GoNNER Review

You are GoNNER want this one if you are a roguelike fan.

As someone who considers themselves a very passionate gamer, I also tend to identify as someone who’s better than most people at video games. While that may seem egotistical, or even unsavory, I’ll have you know that the game GoNNER has shifted this perspective; definitively hampering my personal opinion when pertaining my skills as a gamer. It has taught me humility in a way no game has for quite a while.

GoNNER is a randomly-generated roguelike where you take control of Ikk – a sentient water drop who’s seeking a gift for his friend, a harmonious whale named Sandy. On his journey, he’s met with horrific cave monsters, intimidatingly infernal machines, and even Death (a concept which you should expect yourself to become quite familiar with throughout your various play sessions) himself. The story is one that while not explicit, is assuredly interpretive with its torturously rare stills of art. With the aesthetics of an abstract children’s book, GoNNER features four distinctively unique worlds that are coated in a ghastly cacophony of colours. Amongst these worlds I shot, collected, and platformed through mazes of enemies – eventually reaching a boss level at the end of each of these transcendental worlds. Regarding those bosses, I fought bats which resembled splotches of flying red, a decrepit golem which was akin to a patched plush toy, and even snakes which were streaks of bright and alarming colours. However, the abstraction in GoNNER isn’t just an aesthetic or story choice, it’s a thesis to how the game functions as a whole amongst every facet.



This abstraction is also inherent with GoNNER’s difficulty and design. As with many roguelikes – such as The Binding of Isaac and even the most recent Dead Cells, each run feels purposeful, and with the similarities of previous runs you eventually get a handle on the familiarities within the game’s design. You’ll become a better player not just by leveling up different parts of your character, or ensuring that your store has better items when you come across it next, but mostly through personal knowledge of the game as a whole. While GoNNER doesn’t have as much variety in terms of the choice in gameplay difference and gun-type, it makes up for this with each level feeling threateningly unfamiliar with each attempt. As I ventured into the caves (the game’s first set of levels) for what seemed like the 50th time that day, conquering it many times before, I still had the worry that I could easily die due to not being attentive to the ever changing labyrinth.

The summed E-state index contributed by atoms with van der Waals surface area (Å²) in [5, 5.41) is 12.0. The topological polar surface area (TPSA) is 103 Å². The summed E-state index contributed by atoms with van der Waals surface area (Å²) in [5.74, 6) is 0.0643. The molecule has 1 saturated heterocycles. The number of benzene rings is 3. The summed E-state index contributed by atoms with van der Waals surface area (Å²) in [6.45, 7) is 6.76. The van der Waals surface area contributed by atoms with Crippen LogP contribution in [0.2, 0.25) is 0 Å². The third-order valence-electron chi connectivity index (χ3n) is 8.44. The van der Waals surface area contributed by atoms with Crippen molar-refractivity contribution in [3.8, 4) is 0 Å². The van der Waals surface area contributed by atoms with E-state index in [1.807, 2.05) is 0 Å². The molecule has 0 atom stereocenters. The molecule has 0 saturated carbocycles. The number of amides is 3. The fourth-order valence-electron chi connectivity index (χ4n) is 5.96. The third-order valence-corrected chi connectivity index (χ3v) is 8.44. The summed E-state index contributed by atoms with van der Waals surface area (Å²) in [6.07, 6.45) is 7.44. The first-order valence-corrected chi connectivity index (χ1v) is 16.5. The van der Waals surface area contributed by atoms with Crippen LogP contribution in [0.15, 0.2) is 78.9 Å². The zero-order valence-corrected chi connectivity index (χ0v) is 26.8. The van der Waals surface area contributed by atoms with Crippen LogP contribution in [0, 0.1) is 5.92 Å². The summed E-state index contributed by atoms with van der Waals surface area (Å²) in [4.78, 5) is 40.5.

As for the weapon and gameplay variety which carries past each run, there are no descriptions to rely on for each new item you receive. Not a single word is written for any of the game’s various pieces of equipment. As such, a lot of your time will be spent finding and testing new weapons, buying and trying new headpieces (which drastically change gameplay with Glyphs – the game’s currency), and acquiring and experimenting with new backpacks (which cause your jump function to work differently). At the beginning of each run (and if you die and have enough Glyphs to re-spawn) you’ll be able to choose which of the various items you’ve collected beforehand you’d like to take right back into the shooting and platforming action.

I can’t stress this enough; GoNNER is one of the most difficult games I’ve ever played on my Nintendo Switch, and this is even after attempting to delve into the recently released Master Mode in The Legend of Zelda: Breath of the Wild. While it never comes off as aggravatingly frustrating due to the quick and brief play sessions (it fortunately plays into the “one more run” mentality quite easily), I’ve died many times due to the ever unfamiliar level design and overwhelming amount of enemies.



Every death doesn’t feel like it’s the game’s fault, but an error in my own skills – which purposefully puts me towards the mentality that I have to be able to perform better. Whether that means pulling the trigger faster, having tighter awareness of the controls (I can’t stress enough how splendid they are), or making small changes to my equipment set; I was always able to progress in the game by imparting more awareness with what the game could possibly throw at me.

GoNNER is a game full of hardships and difficulty, both within its gameplay and story. Its enchanting dreamlike aesthetic may have definitely piqued my interest, but for the unforeseen future I’ll be decidedly shooting and jumping through its many worlds each day. Its many secrets, game design, and calculated abstraction provide testament to the type of independent games the Switch should strive to make a home for. Plus, as GoNNER is an ambitiously replayable game full of individuality, and being that it fits greatly within the portable’s versatility, diverse library, and core message of great games, it should be one to keep in mind for a long time coming.